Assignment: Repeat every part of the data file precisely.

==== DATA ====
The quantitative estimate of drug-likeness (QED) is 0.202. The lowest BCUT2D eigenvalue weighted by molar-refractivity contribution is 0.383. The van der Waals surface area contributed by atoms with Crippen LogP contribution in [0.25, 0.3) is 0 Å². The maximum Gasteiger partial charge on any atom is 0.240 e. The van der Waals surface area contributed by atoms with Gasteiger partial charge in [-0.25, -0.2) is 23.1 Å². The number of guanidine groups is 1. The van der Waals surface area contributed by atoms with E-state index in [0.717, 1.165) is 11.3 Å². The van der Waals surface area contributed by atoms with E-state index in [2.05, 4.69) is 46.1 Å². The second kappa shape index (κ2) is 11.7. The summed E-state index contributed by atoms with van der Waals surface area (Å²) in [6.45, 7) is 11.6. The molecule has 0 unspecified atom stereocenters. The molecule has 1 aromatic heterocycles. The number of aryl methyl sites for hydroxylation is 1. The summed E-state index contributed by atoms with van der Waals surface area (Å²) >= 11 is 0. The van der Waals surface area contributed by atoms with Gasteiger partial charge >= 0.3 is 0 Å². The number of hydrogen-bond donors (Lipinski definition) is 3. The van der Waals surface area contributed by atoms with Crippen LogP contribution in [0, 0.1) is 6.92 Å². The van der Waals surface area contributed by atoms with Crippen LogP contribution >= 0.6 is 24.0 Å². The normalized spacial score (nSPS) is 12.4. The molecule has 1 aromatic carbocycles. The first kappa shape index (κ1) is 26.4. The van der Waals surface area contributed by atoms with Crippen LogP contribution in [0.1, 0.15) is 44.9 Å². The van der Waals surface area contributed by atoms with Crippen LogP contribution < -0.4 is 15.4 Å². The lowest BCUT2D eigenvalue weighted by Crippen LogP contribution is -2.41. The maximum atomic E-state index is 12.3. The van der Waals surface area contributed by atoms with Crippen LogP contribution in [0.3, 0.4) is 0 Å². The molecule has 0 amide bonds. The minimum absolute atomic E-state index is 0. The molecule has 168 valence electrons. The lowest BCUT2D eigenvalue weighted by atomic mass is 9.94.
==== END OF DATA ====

The quantitative estimate of drug-likeness (QED) is 0.202. The lowest BCUT2D eigenvalue weighted by molar-refractivity contribution is 0.383. The van der Waals surface area contributed by atoms with Crippen LogP contribution in [0.25, 0.3) is 0 Å². The maximum Gasteiger partial charge on any atom is 0.240 e. The van der Waals surface area contributed by atoms with Gasteiger partial charge in [-0.25, -0.2) is 23.1 Å². The number of guanidine groups is 1. The van der Waals surface area contributed by atoms with E-state index in [0.717, 1.165) is 11.3 Å². The van der Waals surface area contributed by atoms with E-state index in [2.05, 4.69) is 46.1 Å². The second kappa shape index (κ2) is 11.7. The summed E-state index contributed by atoms with van der Waals surface area (Å²) in [6.45, 7) is 11.6. The molecule has 0 unspecified atom stereocenters. The molecule has 1 aromatic heterocycles. The number of aryl methyl sites for hydroxylation is 1. The summed E-state index contributed by atoms with van der Waals surface area (Å²) >= 11 is 0. The van der Waals surface area contributed by atoms with Gasteiger partial charge >= 0.3 is 0 Å². The number of hydrogen-bond donors (Lipinski definition) is 3. The van der Waals surface area contributed by atoms with Crippen LogP contribution in [0, 0.1) is 6.92 Å². The van der Waals surface area contributed by atoms with Crippen LogP contribution >= 0.6 is 24.0 Å². The normalized spacial score (nSPS) is 12.4. The molecule has 1 aromatic carbocycles. The first kappa shape index (κ1) is 26.4. The van der Waals surface area contributed by atoms with Crippen LogP contribution in [0.1, 0.15) is 44.9 Å². The van der Waals surface area contributed by atoms with Crippen LogP contribution < -0.4 is 15.4 Å². The lowest BCUT2D eigenvalue weighted by Crippen LogP contribution is -2.41. The maximum atomic E-state index is 12.3. The van der Waals surface area contributed by atoms with Crippen LogP contribution in [0.3, 0.4) is 0 Å². The molecule has 0 amide bonds. The minimum absolute atomic E-state index is 0. The molecule has 168 valence electrons. The lowest BCUT2D eigenvalue weighted by atomic mass is 9.94.